IT’S a manufacturing phenomenon that has been used to create glasses, bicycles and even prosthetic limbs.
Now Capital scientists will create the world’s first 3D printed brain tumours to help improve the understanding and future treatments of the devastating condition.
Using cutting-edge technology, a team from Heriot-Watt University will print a mixture of cells commonly found in brain tumours, combining them to construct a single tumour-like mass.
The printed tumours will include stem cells from a highly aggressive and incurable form of the disease called glioblastoma, which is the most common type of malignant brain tumour in adults.
These tumour-like constructs will mimic the characteristics of the glioblastoma more accurately than tumour cells grown in a plastic dish in a laboratory or animal tests, researchers say.
Dr Nicholas Leslie, a tumour biologist at the university, said: “We have developed a novel 3D printing technique to print brain tumour cells for the first time, cells that continue to grow rapidly, more closely mimicking the growth of these aggressive tumours in real life.
“Our goal is that this should provide a new way of testing drugs to treat brain tumours, leading to new treatments and speeding up the process by which new drugs become available to patients.”
Malignant brain tumours, such as glioblastoma, claim the lives of around 5000 people in the UK every year.
Dr Will Shu, a 3D printing expert working on the project, said: “The prognosis for newly diagnosed brain tumour patients is currently very poor and improvements have been very limited, in large part due to the failure in clinical trials of many new drugs.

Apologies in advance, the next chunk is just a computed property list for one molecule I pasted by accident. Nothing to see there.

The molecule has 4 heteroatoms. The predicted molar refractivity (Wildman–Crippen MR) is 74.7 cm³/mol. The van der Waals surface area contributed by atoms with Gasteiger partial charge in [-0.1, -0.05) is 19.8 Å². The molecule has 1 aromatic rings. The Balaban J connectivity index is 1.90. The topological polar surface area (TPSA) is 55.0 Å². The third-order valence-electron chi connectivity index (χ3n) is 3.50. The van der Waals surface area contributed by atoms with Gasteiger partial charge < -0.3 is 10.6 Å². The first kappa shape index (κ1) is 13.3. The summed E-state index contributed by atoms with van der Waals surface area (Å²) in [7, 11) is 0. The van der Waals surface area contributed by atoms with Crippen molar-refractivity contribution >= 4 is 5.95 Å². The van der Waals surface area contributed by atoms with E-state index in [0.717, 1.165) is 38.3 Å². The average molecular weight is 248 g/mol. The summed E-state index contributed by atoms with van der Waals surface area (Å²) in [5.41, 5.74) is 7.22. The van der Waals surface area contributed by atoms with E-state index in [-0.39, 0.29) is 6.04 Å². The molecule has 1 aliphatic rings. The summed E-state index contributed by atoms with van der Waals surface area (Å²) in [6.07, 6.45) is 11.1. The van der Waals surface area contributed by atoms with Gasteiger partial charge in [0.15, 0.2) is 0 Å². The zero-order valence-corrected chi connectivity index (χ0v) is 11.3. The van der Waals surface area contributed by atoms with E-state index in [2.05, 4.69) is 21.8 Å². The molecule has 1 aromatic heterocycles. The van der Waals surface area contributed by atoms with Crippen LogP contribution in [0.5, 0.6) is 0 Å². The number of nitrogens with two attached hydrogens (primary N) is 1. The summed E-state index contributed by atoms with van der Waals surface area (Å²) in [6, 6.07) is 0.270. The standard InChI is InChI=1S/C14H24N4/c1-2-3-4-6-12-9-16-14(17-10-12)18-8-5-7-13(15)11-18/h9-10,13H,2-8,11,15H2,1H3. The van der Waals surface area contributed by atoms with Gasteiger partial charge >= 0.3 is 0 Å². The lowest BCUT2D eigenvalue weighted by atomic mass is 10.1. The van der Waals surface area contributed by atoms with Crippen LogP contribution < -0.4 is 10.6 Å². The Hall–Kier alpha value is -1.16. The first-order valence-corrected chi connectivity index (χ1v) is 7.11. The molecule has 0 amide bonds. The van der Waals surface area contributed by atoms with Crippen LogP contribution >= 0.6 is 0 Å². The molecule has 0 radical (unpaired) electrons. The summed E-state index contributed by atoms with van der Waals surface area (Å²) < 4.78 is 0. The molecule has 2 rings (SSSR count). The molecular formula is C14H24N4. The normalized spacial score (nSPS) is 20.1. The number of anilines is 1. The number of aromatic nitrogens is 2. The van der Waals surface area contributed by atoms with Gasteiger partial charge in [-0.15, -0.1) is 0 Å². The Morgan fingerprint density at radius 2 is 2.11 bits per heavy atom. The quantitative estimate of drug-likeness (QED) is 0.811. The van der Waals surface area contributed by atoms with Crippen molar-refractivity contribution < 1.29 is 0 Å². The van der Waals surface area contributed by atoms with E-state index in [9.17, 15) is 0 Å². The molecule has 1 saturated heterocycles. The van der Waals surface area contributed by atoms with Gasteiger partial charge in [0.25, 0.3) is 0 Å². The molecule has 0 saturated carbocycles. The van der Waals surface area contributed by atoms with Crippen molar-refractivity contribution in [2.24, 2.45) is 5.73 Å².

“We hope our research will help develop a model that closely matches exactly the response of individuals’ brain tumours to drugs, allowing more effective treatment to be carried out for patients.”
The project is among a £4.3 million package of research initiatives across the UK, announced today by the Brain Tumour Charity.
Scientists at Edinburgh University’s Cancer Research Centre will examine how tumours become more aggressive to try to develop earlier detection techniques for brain tumours.
Another team from Edinburgh University has received a funding boost to look at parcels within cells that contain both DNA and protein, to see how these cells could be linked to causing glioblastomas.
Sarah Lindsell, chief executive of The Brain Tumour Charity, said: “Progress towards more effective treatments for brain tumours has been too slow for too long.
“We urgently need new ideas to bring hope to the thousands whose lives are affected every day by this devastating disease.
“That’s why we are delighted to be funding this pioneering project at Heriot-Watt as part of our major research investment announced today.”